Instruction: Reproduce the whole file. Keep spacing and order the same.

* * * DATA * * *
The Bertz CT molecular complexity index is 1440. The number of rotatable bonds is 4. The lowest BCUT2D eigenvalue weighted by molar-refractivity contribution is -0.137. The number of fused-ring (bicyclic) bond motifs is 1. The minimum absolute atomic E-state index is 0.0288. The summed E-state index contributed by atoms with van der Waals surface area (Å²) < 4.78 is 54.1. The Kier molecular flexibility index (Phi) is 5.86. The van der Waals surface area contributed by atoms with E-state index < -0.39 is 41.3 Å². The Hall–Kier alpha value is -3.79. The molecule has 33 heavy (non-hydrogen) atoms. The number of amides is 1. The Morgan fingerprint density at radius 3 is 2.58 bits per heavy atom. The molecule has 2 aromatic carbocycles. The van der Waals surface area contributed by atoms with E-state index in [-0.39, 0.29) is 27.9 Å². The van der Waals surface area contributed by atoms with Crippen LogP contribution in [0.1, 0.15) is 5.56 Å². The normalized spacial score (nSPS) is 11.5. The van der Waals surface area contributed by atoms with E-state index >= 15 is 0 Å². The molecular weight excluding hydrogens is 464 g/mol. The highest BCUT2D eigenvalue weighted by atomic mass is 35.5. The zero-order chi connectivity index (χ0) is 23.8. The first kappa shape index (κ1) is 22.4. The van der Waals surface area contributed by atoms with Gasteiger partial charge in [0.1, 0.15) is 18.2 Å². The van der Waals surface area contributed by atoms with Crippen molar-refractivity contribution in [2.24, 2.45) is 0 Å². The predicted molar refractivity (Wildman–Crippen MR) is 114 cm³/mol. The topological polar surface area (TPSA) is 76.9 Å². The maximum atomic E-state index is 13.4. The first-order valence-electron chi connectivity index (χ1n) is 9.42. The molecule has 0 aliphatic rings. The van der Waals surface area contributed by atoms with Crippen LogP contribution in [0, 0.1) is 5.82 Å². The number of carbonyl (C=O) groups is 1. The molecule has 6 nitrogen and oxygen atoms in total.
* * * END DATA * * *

The Bertz CT molecular complexity index is 1440. The number of rotatable bonds is 4. The lowest BCUT2D eigenvalue weighted by molar-refractivity contribution is -0.137. The number of fused-ring (bicyclic) bond motifs is 1. The minimum absolute atomic E-state index is 0.0288. The summed E-state index contributed by atoms with van der Waals surface area (Å²) < 4.78 is 54.1. The Kier molecular flexibility index (Phi) is 5.86. The van der Waals surface area contributed by atoms with E-state index < -0.39 is 41.3 Å². The Hall–Kier alpha value is -3.79. The molecule has 33 heavy (non-hydrogen) atoms. The number of amides is 1. The Morgan fingerprint density at radius 3 is 2.58 bits per heavy atom. The molecule has 2 aromatic carbocycles. The van der Waals surface area contributed by atoms with E-state index in [-0.39, 0.29) is 27.9 Å². The van der Waals surface area contributed by atoms with Crippen LogP contribution in [0.1, 0.15) is 5.56 Å². The normalized spacial score (nSPS) is 11.5. The van der Waals surface area contributed by atoms with E-state index >= 15 is 0 Å². The molecular weight excluding hydrogens is 464 g/mol. The highest BCUT2D eigenvalue weighted by atomic mass is 35.5. The zero-order chi connectivity index (χ0) is 23.8. The first kappa shape index (κ1) is 22.4. The van der Waals surface area contributed by atoms with Gasteiger partial charge in [0.1, 0.15) is 18.2 Å². The van der Waals surface area contributed by atoms with Crippen molar-refractivity contribution in [2.24, 2.45) is 0 Å². The predicted molar refractivity (Wildman–Crippen MR) is 114 cm³/mol. The topological polar surface area (TPSA) is 76.9 Å². The maximum atomic E-state index is 13.4. The first-order valence-electron chi connectivity index (χ1n) is 9.42. The molecule has 0 aliphatic rings. The van der Waals surface area contributed by atoms with Crippen LogP contribution in [0, 0.1) is 5.82 Å². The number of carbonyl (C=O) groups is 1. The molecule has 6 nitrogen and oxygen atoms in total.